Alter iTunes's resource file to change the way the iTunes interface looks.
All applications use computer code to describe how they look. With a little work, you can get to the code that makes iTunes looks the way it looks and alter it to your heart's content. This method isn't as simple as "Skin iTunes with ShapeShifter" [Hack #65] . However, your efforts will be rewarded, because you will be able to change elements of the iTunes UI that ShapeShifter cannot touch.
For this hack, we'll open up the iTunes resource file and change the code of hex values to adjust the appearance of the iTunes GUI. In order to open and edit the resource file, you need HexEdit (http://hexedit.sourceforge.net; free).
A typical Mac OS X application is not a single executable file but rather a bundle of files that contain their own executable binaries to make things tick. Apple hides all this from us, so that all we see is one tidy iTunes icon. However, with a little hacking, we can get to an application's executable binaries.
To find the executable file we want to hack, first open iTunes' package contents. Make sure iTunes is closed and Control-click on the iTunes application icon in the Finder. A contextual menu will pop up. Select Show Package Contents, and you will see a list of files usually kept hidden from you, as shown in Figure 4-52.
The file we are interested in is a Unix executable file, /Applications/iTunes/ Mac OS/iTunes. Because this file is the code behind iTunes, if we mess anything up, iTunes won't open, so go ahead and make a backup copy (Option-drag) to your desktop. That way, if anything goes awry, you can simply copy it back and, Bob's your uncle, it'll be good as new. When you launch HexEdit, you'll be taken directly to an open window. Navigate to the iTunes executable file and click the Open button. Figure 4-53 shows the open resource file. Within this file are the hexadecimal color codes that iTunes uses for its interface; find and change them, and you'll alter the colors of the elements in iTunes.
Before changing any colors, you'll need to figure out what you want them to be. Digital colors can be described in several ways: RGB (Red, Green, Blue), HSB (Hue, Saturation, Brightness), and, for the purpose of this hack, by hexadecimal values. The hexadecimal system is unique to describing color on the computer and is a base-16 number system. Don't worry; you don't need to know the ins and outs of hex colors to get this hack going (although it helps to have a little background so these strange numbers don't throw you off).
To determine which colors to use, open DigitalColor Meter, which is included with Mac OS X and is located at /Applications/Utilities/DigitalColor Meter. Using this tool, you can find out the color of any pixel on your screen. The iTunes executable file uses color in the 16-bit hexadecimal color format, which DigitalColor Meter can translate. Just select "RGB As Hex Value, 16-bit" from the pull-down menu.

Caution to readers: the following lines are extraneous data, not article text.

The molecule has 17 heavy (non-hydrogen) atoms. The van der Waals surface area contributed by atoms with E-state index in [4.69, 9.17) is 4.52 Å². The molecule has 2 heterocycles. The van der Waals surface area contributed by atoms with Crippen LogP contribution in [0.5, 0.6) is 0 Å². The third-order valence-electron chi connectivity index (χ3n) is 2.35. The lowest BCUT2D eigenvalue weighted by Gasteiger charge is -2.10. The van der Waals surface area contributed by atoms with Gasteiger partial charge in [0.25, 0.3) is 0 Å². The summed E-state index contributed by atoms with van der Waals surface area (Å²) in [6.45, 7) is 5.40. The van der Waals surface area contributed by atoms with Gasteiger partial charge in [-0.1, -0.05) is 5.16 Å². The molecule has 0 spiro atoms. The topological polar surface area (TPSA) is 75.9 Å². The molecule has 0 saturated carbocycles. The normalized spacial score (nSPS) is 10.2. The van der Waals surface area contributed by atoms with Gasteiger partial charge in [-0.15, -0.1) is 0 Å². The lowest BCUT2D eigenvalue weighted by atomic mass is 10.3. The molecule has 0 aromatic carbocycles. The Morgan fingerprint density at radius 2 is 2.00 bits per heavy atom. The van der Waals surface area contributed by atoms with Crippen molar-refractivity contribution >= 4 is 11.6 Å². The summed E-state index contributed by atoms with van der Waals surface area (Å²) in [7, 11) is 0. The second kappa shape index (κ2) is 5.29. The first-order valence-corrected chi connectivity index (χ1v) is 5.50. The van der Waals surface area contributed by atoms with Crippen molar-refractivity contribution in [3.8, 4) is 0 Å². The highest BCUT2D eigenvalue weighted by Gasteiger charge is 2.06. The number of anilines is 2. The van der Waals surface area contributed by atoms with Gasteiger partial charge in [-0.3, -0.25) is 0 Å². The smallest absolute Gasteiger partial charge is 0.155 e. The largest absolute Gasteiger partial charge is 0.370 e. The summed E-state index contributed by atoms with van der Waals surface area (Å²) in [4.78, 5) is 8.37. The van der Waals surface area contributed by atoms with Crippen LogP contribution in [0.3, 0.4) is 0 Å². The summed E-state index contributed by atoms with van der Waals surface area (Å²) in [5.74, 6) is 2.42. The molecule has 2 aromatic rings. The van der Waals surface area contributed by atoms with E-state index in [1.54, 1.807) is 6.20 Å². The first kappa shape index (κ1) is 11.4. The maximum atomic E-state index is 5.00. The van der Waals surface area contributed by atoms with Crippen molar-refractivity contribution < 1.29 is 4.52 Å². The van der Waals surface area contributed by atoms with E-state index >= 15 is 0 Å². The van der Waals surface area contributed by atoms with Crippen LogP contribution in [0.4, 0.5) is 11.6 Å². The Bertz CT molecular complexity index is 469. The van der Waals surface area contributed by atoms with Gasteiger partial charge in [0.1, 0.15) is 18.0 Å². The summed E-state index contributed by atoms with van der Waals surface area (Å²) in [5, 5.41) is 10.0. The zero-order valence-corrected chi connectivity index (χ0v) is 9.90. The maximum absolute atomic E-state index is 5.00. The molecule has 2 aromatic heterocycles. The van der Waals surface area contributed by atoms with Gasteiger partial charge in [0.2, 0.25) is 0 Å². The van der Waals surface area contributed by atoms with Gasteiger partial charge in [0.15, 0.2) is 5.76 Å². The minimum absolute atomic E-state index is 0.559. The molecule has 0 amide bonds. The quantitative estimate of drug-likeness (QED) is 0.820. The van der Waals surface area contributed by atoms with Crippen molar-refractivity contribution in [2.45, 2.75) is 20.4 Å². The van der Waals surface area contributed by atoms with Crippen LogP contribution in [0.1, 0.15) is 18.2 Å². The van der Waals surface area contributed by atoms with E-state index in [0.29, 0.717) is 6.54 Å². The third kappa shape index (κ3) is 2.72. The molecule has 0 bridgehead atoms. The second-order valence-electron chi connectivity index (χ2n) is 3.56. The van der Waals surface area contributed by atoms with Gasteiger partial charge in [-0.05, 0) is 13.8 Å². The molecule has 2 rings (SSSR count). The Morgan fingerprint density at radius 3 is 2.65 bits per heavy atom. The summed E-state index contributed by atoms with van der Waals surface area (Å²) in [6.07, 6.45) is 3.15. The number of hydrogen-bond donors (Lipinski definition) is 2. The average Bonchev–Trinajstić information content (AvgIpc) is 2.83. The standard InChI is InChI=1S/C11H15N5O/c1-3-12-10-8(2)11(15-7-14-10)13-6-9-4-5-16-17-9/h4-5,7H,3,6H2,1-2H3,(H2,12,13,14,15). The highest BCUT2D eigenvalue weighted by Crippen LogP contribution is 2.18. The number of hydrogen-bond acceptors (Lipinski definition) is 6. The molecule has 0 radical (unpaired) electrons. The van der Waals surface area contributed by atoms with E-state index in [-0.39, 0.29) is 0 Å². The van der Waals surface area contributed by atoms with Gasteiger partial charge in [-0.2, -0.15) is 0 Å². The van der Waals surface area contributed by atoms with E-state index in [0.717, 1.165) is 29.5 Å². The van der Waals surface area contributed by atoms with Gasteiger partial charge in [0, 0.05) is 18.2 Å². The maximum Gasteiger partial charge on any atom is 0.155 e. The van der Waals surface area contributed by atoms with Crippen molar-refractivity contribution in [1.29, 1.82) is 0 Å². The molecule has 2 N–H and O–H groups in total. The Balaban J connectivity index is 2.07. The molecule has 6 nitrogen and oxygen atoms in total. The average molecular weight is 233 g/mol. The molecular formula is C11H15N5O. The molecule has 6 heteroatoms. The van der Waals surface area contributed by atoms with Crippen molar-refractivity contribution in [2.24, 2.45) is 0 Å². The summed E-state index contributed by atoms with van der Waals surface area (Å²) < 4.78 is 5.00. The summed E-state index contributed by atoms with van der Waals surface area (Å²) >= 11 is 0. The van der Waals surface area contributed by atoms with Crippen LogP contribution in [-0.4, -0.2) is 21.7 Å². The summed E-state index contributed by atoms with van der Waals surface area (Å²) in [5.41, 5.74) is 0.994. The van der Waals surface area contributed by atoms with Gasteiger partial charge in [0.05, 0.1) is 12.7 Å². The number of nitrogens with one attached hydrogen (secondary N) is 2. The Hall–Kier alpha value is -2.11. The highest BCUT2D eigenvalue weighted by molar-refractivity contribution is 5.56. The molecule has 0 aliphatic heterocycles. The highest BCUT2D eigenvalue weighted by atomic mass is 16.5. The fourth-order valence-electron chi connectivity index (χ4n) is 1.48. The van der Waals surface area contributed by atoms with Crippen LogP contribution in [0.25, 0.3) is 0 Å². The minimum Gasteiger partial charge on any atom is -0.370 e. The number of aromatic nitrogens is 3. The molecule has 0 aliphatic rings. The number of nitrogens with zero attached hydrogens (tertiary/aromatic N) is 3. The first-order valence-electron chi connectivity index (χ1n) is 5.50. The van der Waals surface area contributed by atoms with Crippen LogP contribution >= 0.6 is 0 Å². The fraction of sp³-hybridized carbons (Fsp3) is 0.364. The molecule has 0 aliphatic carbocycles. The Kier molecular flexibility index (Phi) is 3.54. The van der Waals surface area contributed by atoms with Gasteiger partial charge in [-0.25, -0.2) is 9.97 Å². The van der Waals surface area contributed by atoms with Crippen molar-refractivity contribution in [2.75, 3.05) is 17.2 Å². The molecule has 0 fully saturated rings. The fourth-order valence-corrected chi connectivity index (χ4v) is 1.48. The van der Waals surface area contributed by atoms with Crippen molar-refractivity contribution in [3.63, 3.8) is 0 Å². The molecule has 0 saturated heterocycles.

Now, as you drag your mouse around your screen, you'll notice that DigitalColor Meter picks up and displays the color values of the individual pixels, as shown in Figure 4-54.
If you are just playing around with this hack, you can open a colorful web page and capture a color that interests you. You can lock in a particular color at any time by pressing
-L; DigitalColor Meter won't track new colors as you move your mouse about until you unlock it again with another
Once you've chosen your hexadecimal color code, it's time to paint iTunes with it by entering the code into the iTunes executable file you have open in HexEdit. Use the code references in Table 4-16 to find the element you want to adjust.
Make sure to read through the rest of the hack before you get started. Making changes willynilly will render your iTunes unworkable.
Table 4-16. Code references for elements to adjust in iTunes
Etched text colors
Content frame colors
LCD level indicator colors
Window titles text colors
Switch to HexEdit, go to Find → Go To Address, and enter
003B8E50, as shown in Figure 4-55. Make sure to
select Hex before clicking Go!
HexEdit takes you to the exact spot at which the address begins. You will notice that the starting point might be at the first line of code, or it might be in the middle. This doesn't matter; you need to start hacking at the place HexEdit puts the insertion point.
Now, we are ready to enter the hexadecimal value from DigitalColor Meter. If you just type in the numbers, however, the iTunes file will become corrupt. It is important to select each value, enter the new hex code, and then select the next value. Lather, rinse, and repeat. Here are the hex values from Figure 4-54 that we are going to use:
Starting with the Red values, select the first chunk of code after
the insertion point and type
shown in Figure 4-56.
Move over to the right, select the next chunk of code, and enter
AE again. Make sure to select the
code before you change it!
Do the same for the other two channels, always repeating the value twice. Once you have finished, save the file and quit out of HexEdit. Start up iTunes and, if you did everything correctly, your changes will show up. So if you don't like the colors iTunes uses, with this hack, now you know how to change them!
If you have the pixel-pushing skills—and Adobe Photoshop or another pixel image editing tool—go ahead and design your ideal iTunes interface in Photoshop. First, take a screenshot of your current iTunes window. Then, open it in Photoshop. Using Photoshop, color iTunes the way you want it to appear. Don't worry about being overly precise in Photoshop, because you are really just creating a sketch. Select different elements and use Adjust → Hue and Saturation until you are satisfied with the result. You'll still need to use DigitalColor Meter to find out the RGB values as 16-bit hex values.